(WSJ Heard on the Street) Spain’s Bailout: More Questions Than Answers

Posted by Kendall Harmon

...there are too many unanswered questions. How much capital will actually be provided? Which banks will need to be recapitalized? How will the process be managed? The answers won't be known until two independent valuation experts have reported at the end of June. The International Monetary Fund assessment estimates €37 billion was needed to ensure all banks had a 7% core Tier 1 ratio on a phased-in Basel III basis. But the market will probably demand at least 9% on a fully loaded Basel III basis after substantial new write-downs, suggesting a number much closer to the full €100 billion.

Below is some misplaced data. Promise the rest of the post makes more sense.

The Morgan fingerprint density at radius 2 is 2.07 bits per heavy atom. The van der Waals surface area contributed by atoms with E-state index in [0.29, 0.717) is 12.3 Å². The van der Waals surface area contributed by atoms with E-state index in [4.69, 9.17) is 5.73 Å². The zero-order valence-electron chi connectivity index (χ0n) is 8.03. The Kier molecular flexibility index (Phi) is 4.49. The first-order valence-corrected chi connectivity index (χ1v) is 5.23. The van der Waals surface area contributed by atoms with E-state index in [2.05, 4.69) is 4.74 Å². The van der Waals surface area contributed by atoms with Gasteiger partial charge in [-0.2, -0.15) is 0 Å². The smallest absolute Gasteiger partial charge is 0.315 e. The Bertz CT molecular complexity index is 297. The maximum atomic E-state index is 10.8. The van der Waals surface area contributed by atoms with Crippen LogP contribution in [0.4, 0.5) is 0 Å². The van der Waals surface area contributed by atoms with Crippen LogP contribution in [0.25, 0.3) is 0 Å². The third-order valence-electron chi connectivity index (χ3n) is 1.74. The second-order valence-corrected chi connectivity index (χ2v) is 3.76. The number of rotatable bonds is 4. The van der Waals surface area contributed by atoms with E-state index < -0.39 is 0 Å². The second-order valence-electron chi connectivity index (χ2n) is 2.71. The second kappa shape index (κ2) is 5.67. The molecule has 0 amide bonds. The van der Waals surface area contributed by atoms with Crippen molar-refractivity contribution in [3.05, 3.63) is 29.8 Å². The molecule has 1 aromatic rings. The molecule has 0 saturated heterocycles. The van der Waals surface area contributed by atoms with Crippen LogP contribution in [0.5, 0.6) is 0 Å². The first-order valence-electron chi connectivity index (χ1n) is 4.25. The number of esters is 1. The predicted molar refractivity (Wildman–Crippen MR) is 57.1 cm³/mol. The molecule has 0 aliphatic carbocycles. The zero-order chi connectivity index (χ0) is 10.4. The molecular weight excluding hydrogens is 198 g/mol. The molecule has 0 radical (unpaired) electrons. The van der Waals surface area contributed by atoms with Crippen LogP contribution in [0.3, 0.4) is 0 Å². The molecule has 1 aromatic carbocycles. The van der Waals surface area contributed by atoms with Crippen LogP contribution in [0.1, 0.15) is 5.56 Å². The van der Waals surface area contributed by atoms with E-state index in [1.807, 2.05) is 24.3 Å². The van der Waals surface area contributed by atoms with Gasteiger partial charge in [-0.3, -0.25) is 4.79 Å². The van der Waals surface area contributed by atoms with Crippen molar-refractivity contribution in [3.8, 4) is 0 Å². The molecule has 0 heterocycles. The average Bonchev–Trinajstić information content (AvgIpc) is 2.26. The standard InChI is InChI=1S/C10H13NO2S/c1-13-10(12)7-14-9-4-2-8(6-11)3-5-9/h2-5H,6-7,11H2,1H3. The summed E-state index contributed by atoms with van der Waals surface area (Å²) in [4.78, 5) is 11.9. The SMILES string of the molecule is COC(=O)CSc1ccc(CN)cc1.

One key unknown is where the bailout money will come from. Will it be from the old euro-zone bailout fund, the European Financial Stability Facility, or the new European Stabilization Mechanism, due to come into existence in July? If it comes from the ESM, existing government bondholders will be subordinated—no small concern given €100 billion is more than 10% of Spanish government debt outstanding. That could affect the willingness of bond markets to keep funding the government.

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Filed under: * Economics, PoliticsEconomyConsumer/consumer spendingCorporations/Corporate LifeCredit MarketsCurrency MarketsEuroEuropean Central BankThe Banking System/SectorThe Credit Freeze Crisis of Fall 2008/The Recession of 2007--Foreign RelationsPolitics in General* International News & CommentaryEurope--European Sovereign Debt Crisis of 2010Spain

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Posted June 11, 2012 at 5:00 pm [Printer Friendly] [Print w/ comments]
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